Tron Theatre, Glasgow 4 stars June and Jane live in a world of their own in Kirsty Housley's curious new play, directed by herself for Teg Productions and the Corn Exchange, Newbury for last week's brief Mayfesto run. According to the shock-horror headlines, outside there's a serial killer on the loose attacking young women just like them. Even a quick trip to the supermarket for a pint of milk becomes a potential murder scene. Inside, the two siblings are safe, seemingly mirror images of each other, who dress identically and role-play their mother's rape by a butcher and their own subsequent birth. When Bob comes calling with ice-cream for June, the games become a lot more dangerous and a whole lot closer to home. Set in a wooden box full of assorted sized flaps that open out onto the big bad world outside and wallpapered to clash with June and Jane's flowery frocks, Bandages takes the dark iconography of big-screen psycho-sexual schlock-fests and turns them on their head. June and Jane are damaged, both by their family history and their own insular co-dependence, and the bloody conclusion provoked by Bob's appearance has been an accident waiting to happen. In what is essentially a post-modern gothic chamber piece first developed at the National Theatre Studio, any slide into melodrama is body-swerved by the eccentricities of both play and production. Bernadette Russell and Sarah Thom's playing style as the sisters and Henry Miller's as Bob veers towards a very English form of cut-glass live art archness that resembles the knowing black comedy of The League of Gentlemen. Bandages too is a strange and troubling little oddity that might also be a cult in waiting.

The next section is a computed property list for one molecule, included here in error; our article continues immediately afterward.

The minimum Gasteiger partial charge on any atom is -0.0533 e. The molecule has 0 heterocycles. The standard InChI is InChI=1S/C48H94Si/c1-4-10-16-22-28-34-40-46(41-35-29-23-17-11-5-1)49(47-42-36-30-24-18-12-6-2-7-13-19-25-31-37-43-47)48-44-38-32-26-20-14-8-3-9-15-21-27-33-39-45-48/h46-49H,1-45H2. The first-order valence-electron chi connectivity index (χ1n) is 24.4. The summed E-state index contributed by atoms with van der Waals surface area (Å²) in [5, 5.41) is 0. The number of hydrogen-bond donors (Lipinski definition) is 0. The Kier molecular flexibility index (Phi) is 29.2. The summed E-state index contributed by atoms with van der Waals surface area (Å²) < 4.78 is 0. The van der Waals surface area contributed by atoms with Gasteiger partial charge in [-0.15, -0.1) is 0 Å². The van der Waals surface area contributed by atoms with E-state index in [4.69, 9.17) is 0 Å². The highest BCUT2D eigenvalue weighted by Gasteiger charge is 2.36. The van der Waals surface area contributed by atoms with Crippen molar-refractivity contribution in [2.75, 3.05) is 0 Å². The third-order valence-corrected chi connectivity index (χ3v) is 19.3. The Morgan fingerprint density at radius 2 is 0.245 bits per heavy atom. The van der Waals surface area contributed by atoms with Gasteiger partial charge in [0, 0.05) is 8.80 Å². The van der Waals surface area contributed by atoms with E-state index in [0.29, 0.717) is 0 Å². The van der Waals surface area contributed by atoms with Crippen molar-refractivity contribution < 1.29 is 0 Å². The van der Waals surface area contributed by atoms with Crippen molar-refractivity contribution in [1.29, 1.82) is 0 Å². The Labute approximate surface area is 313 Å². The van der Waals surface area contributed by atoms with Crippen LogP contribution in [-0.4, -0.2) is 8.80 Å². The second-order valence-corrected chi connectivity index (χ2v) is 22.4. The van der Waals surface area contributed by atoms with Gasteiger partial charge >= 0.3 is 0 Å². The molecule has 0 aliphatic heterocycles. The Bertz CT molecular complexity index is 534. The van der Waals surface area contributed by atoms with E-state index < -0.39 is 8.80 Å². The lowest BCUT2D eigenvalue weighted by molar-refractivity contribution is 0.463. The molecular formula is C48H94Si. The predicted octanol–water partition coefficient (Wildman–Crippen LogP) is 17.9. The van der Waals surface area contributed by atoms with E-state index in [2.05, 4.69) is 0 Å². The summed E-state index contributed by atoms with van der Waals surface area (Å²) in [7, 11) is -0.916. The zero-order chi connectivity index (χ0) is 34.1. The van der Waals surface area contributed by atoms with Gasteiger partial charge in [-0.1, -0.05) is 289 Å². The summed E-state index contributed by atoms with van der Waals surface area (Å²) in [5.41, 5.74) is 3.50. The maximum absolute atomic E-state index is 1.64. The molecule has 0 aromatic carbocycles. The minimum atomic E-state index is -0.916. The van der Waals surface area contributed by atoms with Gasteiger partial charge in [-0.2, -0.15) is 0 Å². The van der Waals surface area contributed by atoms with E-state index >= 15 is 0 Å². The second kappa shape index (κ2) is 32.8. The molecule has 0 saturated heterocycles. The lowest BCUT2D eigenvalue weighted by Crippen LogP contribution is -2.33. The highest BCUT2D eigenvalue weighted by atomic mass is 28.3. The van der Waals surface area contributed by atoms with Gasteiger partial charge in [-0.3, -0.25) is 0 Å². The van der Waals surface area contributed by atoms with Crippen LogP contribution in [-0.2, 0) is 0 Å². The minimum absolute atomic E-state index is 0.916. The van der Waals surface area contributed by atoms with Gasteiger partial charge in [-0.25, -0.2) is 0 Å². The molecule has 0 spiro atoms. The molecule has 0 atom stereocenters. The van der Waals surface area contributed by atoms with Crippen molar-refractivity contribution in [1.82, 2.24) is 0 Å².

The Herald, May 7th 2013 ends